Replacing the mattresses will be expensive, Allarid said.
He said he has hired legal counsel to help him seek up to $7,500 in reimbursement for moving costs and the furniture they’ll permanently leave behind out of precaution, even though the report said it should be clear.
But most of all, he said he is concerned about the health and safety of his family and neighbors.
Units 5-102, 5-103 and 5-202 were the next three apartments condemned by Michelle Cogswell, Longmont substandard housing inspector, on Sept. 30.
Just two months prior, Tyrone Rivers had moved into unit 5-102 with his family. He said testers sampled the air quality and not long after they were asked to move due to meth contamination in the HVAC system, but not in the apartment itself.
“They basically told us to pack for a mini vacation,” Rivers said.
The Rivers bought air mattresses and were relocated to a vacant apartment, where they plan to stay.
“They haven’t told us anything else,” Rivers said. “It’s just what it is now.”
The most recent tenant of unit 5-103, who wished to remain unnamed, said she also was relocated to a vacant unit. The woman — who moved in after Wagner was arrested — said she has been given a discount on rent and provided with free utilities in the meantime.
She said she was told fire insurance would cover the cost of damaged belongings, but she does not think it’s fair.
“It’s not a fire,” she said. “It was next door to the cleanup.”
According to the report from unit 5-103, the most meth contamination out of the nine apartments was detected in the master bedroom, master bathroom exhaust fan and supply, living room, kitchen, hallways and guest bedroom.
“It’s possible there was another user,” Richen, Boulder County Public Health industrial hygienist, said. Or it was holes poked in the walls during the gutting of Wagner’s old apartment.
Roger Boyd, former maintenance supervisor and tenant of 5-102, said he was concerned the units close to Wagner’s also were infected, and reported it to the property management. He said he was told testing was too expensive, which is why it went unnoticed until Allarid’s request.
Boyd, upon being fired for what he believes was interpreted as tattling, also had to move out with his wife, who had not been feeling well for the past two months. He thinks it could’ve been meth contamination, but has not proved it.
“I’m not real sure if that was what it was,” Boyd said. “I know she was having lung infections because she never had those before.”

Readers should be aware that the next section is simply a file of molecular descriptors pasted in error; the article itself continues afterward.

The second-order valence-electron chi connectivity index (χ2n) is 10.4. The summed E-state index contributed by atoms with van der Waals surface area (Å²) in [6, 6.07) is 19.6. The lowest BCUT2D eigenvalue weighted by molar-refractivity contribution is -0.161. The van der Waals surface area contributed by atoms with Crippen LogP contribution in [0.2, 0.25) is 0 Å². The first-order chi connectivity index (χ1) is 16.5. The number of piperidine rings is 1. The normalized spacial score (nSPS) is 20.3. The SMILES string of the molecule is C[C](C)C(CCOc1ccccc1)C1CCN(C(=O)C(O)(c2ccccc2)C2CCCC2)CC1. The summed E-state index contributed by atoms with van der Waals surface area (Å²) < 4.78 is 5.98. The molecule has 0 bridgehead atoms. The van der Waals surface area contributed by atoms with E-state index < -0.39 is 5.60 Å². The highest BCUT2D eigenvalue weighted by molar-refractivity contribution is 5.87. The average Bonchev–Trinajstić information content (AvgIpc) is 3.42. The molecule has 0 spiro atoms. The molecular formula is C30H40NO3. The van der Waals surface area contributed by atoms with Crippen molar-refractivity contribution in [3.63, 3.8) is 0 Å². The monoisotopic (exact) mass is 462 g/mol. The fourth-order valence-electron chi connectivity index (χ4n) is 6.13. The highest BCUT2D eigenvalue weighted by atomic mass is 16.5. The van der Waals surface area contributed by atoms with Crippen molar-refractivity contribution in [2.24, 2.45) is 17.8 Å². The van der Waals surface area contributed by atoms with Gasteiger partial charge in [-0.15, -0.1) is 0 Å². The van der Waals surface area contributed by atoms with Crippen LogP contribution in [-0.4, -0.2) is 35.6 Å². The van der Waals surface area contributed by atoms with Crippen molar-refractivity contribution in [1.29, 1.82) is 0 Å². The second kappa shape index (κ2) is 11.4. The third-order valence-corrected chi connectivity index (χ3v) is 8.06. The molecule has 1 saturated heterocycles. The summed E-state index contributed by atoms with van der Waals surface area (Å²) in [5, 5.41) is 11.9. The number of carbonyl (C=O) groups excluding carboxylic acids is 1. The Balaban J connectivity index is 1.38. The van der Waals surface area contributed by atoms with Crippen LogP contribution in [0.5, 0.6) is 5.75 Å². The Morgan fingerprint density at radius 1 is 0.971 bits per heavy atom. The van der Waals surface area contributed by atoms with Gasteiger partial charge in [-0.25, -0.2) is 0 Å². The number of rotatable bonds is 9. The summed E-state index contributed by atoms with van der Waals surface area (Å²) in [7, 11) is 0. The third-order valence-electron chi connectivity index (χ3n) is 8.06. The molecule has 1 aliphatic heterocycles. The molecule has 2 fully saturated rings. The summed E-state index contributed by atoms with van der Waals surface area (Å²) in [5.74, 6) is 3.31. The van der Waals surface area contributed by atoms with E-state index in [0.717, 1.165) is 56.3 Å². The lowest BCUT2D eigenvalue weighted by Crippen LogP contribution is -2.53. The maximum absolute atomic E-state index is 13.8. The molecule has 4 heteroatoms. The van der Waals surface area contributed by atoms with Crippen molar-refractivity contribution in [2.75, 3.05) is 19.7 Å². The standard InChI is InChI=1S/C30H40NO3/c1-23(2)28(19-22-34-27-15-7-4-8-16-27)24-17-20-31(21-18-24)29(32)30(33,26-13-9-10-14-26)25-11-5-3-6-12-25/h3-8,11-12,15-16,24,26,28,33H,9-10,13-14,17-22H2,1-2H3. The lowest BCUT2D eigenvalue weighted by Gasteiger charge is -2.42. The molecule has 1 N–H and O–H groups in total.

Todd said Boyd was not fired for “whistleblowing.”
Another woman, who lived in a unit on the second floor, said she would be interested in talking about her experience, but not this week because she was waiting to hear back from an attorney.
Third and fourth rounds
The Harpers’ unit was condemned in the third round of notices Oct. 11, along with 5-203 and 5-303.
The couple — in their late 60s — relocated to a Super 8 Motel, where they stayed for 10 days by dwindling savings.
“We chose to come to the motel for me to take care of my husband and for him to take care of me,” Peg Harper said.
But the cost of boarding their dog and paying night to night for a room was too much, so Peg Harper asked the property managers if something could be done.
She said she has limited mobility and her husband is a disabled Vietnam veteran, so relocating has been hard.
On Thursday, they moved into what was an empty unit in Building 12 at the complex. It has minimal furnishings, but Peg Harper said it’s sufficient while their unit is cleaned up.
“We’ve got dishes and pots and pans and probably all the essentials,” Peg Harper said.
She said she was told it will take up to 10 days before they can return to their apartment that’s furnished to their likings, comfortable and dog-friendly.
Having worked in real estate, she said, she understands the apartment complex is doing their best to accommodate everyone’s situations.
“It’s not the kind of thing you run into every day,” she said. “I have to say that out of all the years we’ve lived in that complex and all the different management companies, this company has been the best.”
Two floors above, Jose Silva was asked to pack a week’s worth of belongings, expecting to return soon.
It’s going on two weeks now, but he’s hopeful he can move back in with his girlfriend, Marlene, next week. He said he was told his apartment is scheduled to be cleaned soon.
“It’s a pain in the butt eating on the floor and eating out of paper plates, but other than that we’re OK,” he said.
He said Richen told them with the low-level contamination, he should not be concerned about health. He said the apartment complex, Longmont and Boulder Health have been helpful in answering their questions.
“Our plan was to sign a lease for another year…so I’m glad things worked out for us,” Silva said.
This past Tuesday, unit 5-304 was condemned. Richen expects it will be the last.